Using the above steps, it took me less than a day to complete the rest of the code logic and get a push notifications server up and running. Want to see it in action? Check out the Toronto Events and Festivals Windows 8 and Windows Phone 8 apps as well as the Trashswag Windows 8 and Windows Phone 8 apps. Both use this background processing cloud service architecture to collect new information and send notifications to the apps.
If you’d like to go deeper into this concept, I’ve put some demo code on my SkyDrive. Going through the examples, you’ll see that there was very little code required in order to get Windows 8/Windows Phone 8 apps connected to the WebAPI based Windows Azure app. Please note that the WebAPI MVC 4 project uses a bunch of NuGet packages, automatically installed by the wizard within my project. Write me or comment below if you have any questions or need some help.
Featured on MSDN Canada’s Canadian Developer Connection
For those of you who already have some experience developing Windows 8 apps, I compiled a (partial) list of changes that I find notable on the UI side. For those that haven’t, the below are things that you should absolutely not think twice about implementing in your apps.
- Tiles now have two new sizes, while older ones has been renamed. The new sizes : “Small” and “Large”, while “Normal” was renamed to “Medium”.
- This does not mean that your old code would stop working, as the older names are still mapped to new ones in the enums for backward compatibility, but if you want to support the newer tile types, you would have to update your code.
- The only restriction is that in order to support the Large tiles, you will also have to support Wide tiles in you app.
Multiple windows/No more snap-view
- Snap view was replaced by a variable size window mechanism allowing the user to have multiple apps and windows running on the screen at the same time, with different widths, while an app may also spawn other apps and share the available space with it.
- You now have to the following new properties in the ApplicationView class: AdjacentToLeftDisplayEdge and AdjacentToRightDisplayEdge used to determine if your app window is adjacent to one of the edges, IsFullscreen and Orientation.
- The Search charm, while still there, will now act more of a global (computer-wide and/or web) search, and less of an in-app search. Visual Studio 2013 now offers new SearchBox control to be included in the apps themselves and used for in-app searches. Older, search-ready Windows 8 apps will still work with the search charm as they did before, but in order to search within the app the user would have to run it first and select it as target on the search target combobox. Not as intuitive as it used to be, or as using the in-app SearchBox control.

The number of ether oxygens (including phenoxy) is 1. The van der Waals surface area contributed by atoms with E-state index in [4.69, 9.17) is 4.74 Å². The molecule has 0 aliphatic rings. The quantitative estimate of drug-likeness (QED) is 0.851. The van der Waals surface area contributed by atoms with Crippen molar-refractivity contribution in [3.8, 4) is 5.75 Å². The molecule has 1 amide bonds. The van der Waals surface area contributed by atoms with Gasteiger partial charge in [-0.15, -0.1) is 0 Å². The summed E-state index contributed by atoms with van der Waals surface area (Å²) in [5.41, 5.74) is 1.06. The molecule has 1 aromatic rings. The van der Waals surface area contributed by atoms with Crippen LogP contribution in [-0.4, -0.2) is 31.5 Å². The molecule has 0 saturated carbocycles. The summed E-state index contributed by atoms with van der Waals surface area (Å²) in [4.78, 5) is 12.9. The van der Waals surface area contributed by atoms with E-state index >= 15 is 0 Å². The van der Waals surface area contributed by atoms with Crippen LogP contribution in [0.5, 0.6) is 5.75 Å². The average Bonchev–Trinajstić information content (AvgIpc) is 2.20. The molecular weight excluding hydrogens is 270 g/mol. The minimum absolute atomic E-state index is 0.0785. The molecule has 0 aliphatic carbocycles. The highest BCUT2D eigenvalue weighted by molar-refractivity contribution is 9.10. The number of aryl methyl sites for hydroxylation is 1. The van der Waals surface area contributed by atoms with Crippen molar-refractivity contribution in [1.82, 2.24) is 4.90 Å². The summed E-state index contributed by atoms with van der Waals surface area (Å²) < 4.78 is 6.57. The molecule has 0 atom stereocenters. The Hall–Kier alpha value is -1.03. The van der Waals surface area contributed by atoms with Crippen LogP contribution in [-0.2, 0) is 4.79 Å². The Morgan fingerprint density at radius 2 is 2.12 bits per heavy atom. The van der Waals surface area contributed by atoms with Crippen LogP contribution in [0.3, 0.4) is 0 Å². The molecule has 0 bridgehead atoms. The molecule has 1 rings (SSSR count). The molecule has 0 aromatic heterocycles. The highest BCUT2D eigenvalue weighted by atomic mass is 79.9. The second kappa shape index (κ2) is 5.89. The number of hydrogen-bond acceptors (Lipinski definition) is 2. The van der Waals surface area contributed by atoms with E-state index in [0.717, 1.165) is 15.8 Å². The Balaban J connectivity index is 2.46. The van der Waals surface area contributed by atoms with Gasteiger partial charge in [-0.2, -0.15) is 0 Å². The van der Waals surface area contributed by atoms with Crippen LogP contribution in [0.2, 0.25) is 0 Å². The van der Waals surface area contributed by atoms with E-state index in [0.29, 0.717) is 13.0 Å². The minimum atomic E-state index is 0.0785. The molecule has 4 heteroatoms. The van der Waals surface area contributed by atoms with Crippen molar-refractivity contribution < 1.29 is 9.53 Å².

- Flyout: No need to use third party vendors’ flyout controls anymore. The Flyout control allows you to display a floating window which is not a dialog (unlike MessageDialog). Deriving from the Flyout control, you now also have the MenuFlyout and the SettingsFlyout controls.
- Hub: New navigation control allowing you to to aggregate different types of information controls within one content control, therefore controlling the width of your app’s main screen. For example: Displaying a GridView of images in one hub section, a ListView of detailed information in another, and a form on a third section.
- AppBar: Windows 8 already allowed you to include various controls in the app-bar, but Windows 8.1 offers the AppBarButton, AppBarToggleButton, and AppBarSeperator controls right out of the box to be used as part of the new CommandBar control within your app-bars. So, what is the difference? It’s all about styles and conventions. Using the new controls allows you to have your app-bars look and behave in a more conventional way while the CommandBar control automatically lays out the commands on the bar,
As you can see, developing for Windows 8.1 is definitely not different than developing for Windows 8. It is actually easier. Migrating your apps to Windows 8.1 is mostly performed automatically, and you can make the required changes to support the new features in a fraction of the time it took you to develop your app originally. I would definitely suggest migrating your apps to allow your users to benefit from these improved UI capabilities.
While I did not cover all of the changes in Windows 8.1, and not even all of the changes to the UI, what you do have here are the ones that will make your development easier, while, and most importantly, enhancing the experience of your app for your users.
Featured on MSDN Canada’s Canadian Developer Connection